They live in hiding. They move around Baghdad by stealth. They sneak into and out of the country by gloom of night, and when challenged by strangers for their nationality, they're ready with a practiced lie. Asked where they live, they name any old hotel rather than their safe house, which is littered with guns of a half-dozen types. They even resort to disguise and camouflage. Perhaps this is what it's like to be a terrorist hunted by the American military; I can't say. But for sure this is what it's like for those of us who are American civilians living and working in Iraq.

I didn't anticipate this. When one of our translators confided last July that he hadn't even told his wife, let alone his neighbors, that he worked for Americans, I was skeptical. "She talks a lot," he explained. It turned out NEWSWEEK's other Iraqi staffers had done the same--and for good reason. As the months went by, and the military became harder to hit, the insurgents turned to soft targets. In the last few weeks, terrorists have repeatedly attacked Iraqis working for Western journalists, killing translators for both Time and Voice of America. The assassins of VOA translator Selwan Niemi were so savage they also murdered his 5-year-old daughter and his mother. At the funeral, banners were draped on the mosque threatening his grieving wife as well. It looks as if NEWSWEEK's Iraqi staffers knew our enemies a lot better than we did.

And yet there's something uncomfortably sleazy about telling strangers you're a Dane, which was my cover story until an Iraqi replied to me in perfect Danish. I muttered the only two words I knew, "kroner" and "skol," and edged away. (Now I say I'm a Spaniard.) Dark-haired foreign men about town have all been growing beards or mustaches, the better not to be noticed. And a lot of Western women here have discovered that the Muslim higab, or headscarf, can be more than just a religious accessory. It's a shame because Baghdad is a big, bustling metropolis of 5 million people, and most Iraqis are genuinely friendly toward Americans. Outside of a few hard-core places, like Fallujah, the bad guys are a small minority. But they're a minority with lots of explosives, and no scruples at all.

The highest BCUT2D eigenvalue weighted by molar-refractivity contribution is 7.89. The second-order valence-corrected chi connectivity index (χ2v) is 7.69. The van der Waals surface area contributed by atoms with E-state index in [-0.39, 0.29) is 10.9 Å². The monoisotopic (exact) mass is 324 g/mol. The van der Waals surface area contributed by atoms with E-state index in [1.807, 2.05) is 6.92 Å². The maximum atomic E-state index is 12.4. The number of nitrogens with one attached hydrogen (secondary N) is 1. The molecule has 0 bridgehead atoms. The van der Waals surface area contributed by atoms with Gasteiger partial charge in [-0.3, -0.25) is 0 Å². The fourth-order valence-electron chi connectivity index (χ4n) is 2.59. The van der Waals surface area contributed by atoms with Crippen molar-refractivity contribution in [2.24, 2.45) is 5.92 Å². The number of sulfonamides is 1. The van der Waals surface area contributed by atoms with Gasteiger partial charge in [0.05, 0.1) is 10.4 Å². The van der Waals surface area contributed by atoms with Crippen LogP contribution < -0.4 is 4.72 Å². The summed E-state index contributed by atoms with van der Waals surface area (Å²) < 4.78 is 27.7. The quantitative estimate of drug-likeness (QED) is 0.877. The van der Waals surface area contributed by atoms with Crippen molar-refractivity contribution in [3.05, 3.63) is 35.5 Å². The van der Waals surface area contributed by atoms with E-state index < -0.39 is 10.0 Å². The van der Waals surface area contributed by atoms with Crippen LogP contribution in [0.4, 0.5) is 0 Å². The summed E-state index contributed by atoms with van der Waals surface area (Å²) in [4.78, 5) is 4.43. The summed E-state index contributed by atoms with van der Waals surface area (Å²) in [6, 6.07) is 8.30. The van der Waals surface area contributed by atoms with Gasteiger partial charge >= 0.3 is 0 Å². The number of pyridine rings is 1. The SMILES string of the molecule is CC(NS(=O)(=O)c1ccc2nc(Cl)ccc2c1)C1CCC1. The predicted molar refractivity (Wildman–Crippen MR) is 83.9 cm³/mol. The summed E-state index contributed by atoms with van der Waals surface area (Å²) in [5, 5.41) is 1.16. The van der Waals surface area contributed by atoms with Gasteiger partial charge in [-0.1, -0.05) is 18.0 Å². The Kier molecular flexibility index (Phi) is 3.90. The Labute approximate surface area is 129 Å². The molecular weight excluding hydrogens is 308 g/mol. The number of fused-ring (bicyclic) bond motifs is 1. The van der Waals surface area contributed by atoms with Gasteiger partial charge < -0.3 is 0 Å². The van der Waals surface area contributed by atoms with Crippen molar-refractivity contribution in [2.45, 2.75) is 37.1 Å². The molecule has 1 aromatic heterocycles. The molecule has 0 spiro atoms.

Some of my civilian colleagues aren't as careful as I am. A group of Germans invited me to a party Saturday night in their unguarded apartment downtown. I'll pass; the killers don't check passports. An American friend suggested dinner in her low-profile house, but I'd rather she came to the NEWSWEEK place. We don't carry weapons ourselves, but we have guards with lots of firepower. I'm continually astonished at people who choose to fly to Iraq, considering that 5,000 of Saddam Hussein's SAM-7 antiaircraft missiles are unaccounted for--except for the dozens of them that have been fired at planes.

No place can be fully safe. Mortars sometimes even hit the heavily protected Green Zone; one killed a Bechtel employee recently. The Blackwater Security guards killed last week in Fallujah were by reputation some of the best in the business--ex-SEALs and Special Forces types--yet they couldn't even save themselves. My colleagues debate this all the time: is it wiser to bring along ever more armed guards and raise our target profile, or stay low to the ground and just slink around? Whichever, it's a hell of a way to cover a country.